Manchego cheese – I’ve waxed poetically about the virtues of this amazing Mexican cheese before. It’s strong, creamy and melts wonderfully…and a little goes a long way (like Parmesan), so despite the fact it’s pricey you don’t need much to make a dish very tasty.

Okay…let’s cook!


Turn on the oven to 350 degrees. This meal takes a solid 45 minutes for tender peppers, so make sure you get it at the right temperature.

Take your UNPEELED RUSSET POTATO and cut it into four small pieces (so it cooks faster). Place it in a pot with cold water and crank up the heat. Let it cook away as you work. Never peel your potatoes…cooking in their skins results in a tastier potato every time.

In a blender toss the canned tomatoes, the white and yellow onions, the serrano (or jalapeno pepper), the chipotle (add one, then taste) and the garlic cloves with a dash of salt and a healthy dash of pepper.

Blend on the ‘crush’ setting until it’s all well mixed and only tiny flecks of raw onion appear. Taste it. Add only a tad bit of salt and more chipotle and blend. When are you done it will be super thick and rich. The taste of the sauce deepens as it cooks, so make sure you don’t add too much heat.

Take out a 9x13 Pyrex baking dish and pour the very thick mixture along the bottom.

Cut a slim section of the tops and the bottoms of the peppers and then cut in half. Scoop out the seeds and ribs and lay on their backs:

Place one tiny ½ inch of sliced extra sharp cheddar cheese in the center of each pepper.

Turn around and check on your potato. You want it a bit undercooked as it bakes in the oven in the base of the peppers.

Now, in a big, dry, clean bowl mix the black beans, hominy, cornmeal, ½ cup shredded extra sharp cheddar cheese, 1/3 cup shredded manchego cheese, 1 diced chipotle pepper, 2/3 cup no-salt tomato sauce, 1 diced fresh serrano pepper (or jalapeno), 1 tablespoon cracked pepper, ½ teaspoon Morton lite salt.

Lightly mix this all together and taste. Wait a second. The burn of the peppers will come and when they do, determine if you need more spice or not. Only after waiting a minute should you add more chipotle.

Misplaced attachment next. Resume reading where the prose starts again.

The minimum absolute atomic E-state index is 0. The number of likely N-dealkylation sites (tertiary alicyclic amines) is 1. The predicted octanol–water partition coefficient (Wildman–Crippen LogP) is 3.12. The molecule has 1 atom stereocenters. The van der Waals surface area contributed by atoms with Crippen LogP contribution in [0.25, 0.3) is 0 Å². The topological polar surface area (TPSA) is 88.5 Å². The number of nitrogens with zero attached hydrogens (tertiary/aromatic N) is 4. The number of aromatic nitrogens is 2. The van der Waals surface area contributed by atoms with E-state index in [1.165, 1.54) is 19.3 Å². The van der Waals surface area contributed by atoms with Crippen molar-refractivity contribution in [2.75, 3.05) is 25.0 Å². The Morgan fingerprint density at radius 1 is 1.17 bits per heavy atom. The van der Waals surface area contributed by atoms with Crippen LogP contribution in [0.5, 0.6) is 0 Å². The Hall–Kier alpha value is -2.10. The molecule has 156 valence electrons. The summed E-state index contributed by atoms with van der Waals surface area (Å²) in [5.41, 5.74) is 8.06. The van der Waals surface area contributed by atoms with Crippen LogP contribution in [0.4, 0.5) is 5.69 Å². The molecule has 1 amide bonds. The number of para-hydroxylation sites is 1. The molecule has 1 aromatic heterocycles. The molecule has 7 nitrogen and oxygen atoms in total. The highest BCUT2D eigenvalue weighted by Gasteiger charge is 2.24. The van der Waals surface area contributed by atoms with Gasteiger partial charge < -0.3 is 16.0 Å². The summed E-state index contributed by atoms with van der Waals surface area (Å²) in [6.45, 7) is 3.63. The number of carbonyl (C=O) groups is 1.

Turn around, carefully drain the water with the potato. Carefully remove the skin, mash the flesh (ew) up in a bowl and then spread this atop the cheese in the base of the peppers.

Now, with the help of the kids or your husband or wife, ladle the bean mixture into the peppers. This part is so fun! After the peppers are filled place them into the Pyrex dish nestled inside of the sauce.

Pour ½ of the cheddar cheese evenly over the peppers, then 1/3 cup of manchego, and then the remaining final ½ of the cheddar:

HAHAHAHA...I love this photo. I'll be you dollars to donuts the producer of my cooking show promo is yelling now as he sees this...he wants the photos on here so clean and neat, but this is so ME. Messy and tasty and full of life! It looks alive! Agh!!

Get out a piece of thick aluminum foil and spray it generously on one side with Pam canola spray. This is so the cheese doesn’t stick to the foil when you remove it late.

Gently cover the dish with the foil and back for 20 minutes.

Remove the foil and let it cook for a full 25 minutes more. If you like a crunch to your peppers, only cook for 15 minutes and then remove from the oven.

Let is sit on the counter and after it’s rested 10 minutes, dive in!

My partner and I are very active guys who go to the gym 5-6 days a week and let me tell you – only ONE pepper with some sauce and a side salad TOTALLY filled us up. Only take one, make a little side salad of greens and baked groutons and some shaved manchego and you are set with a very calorie-friendly and budget-friendly meal with LOADS of SPICE, Mama!

Mikey Bryan
Your Food Therapis

1 comment:

  1. I love the advice, recipe format.....good for the soul in so many ways ;)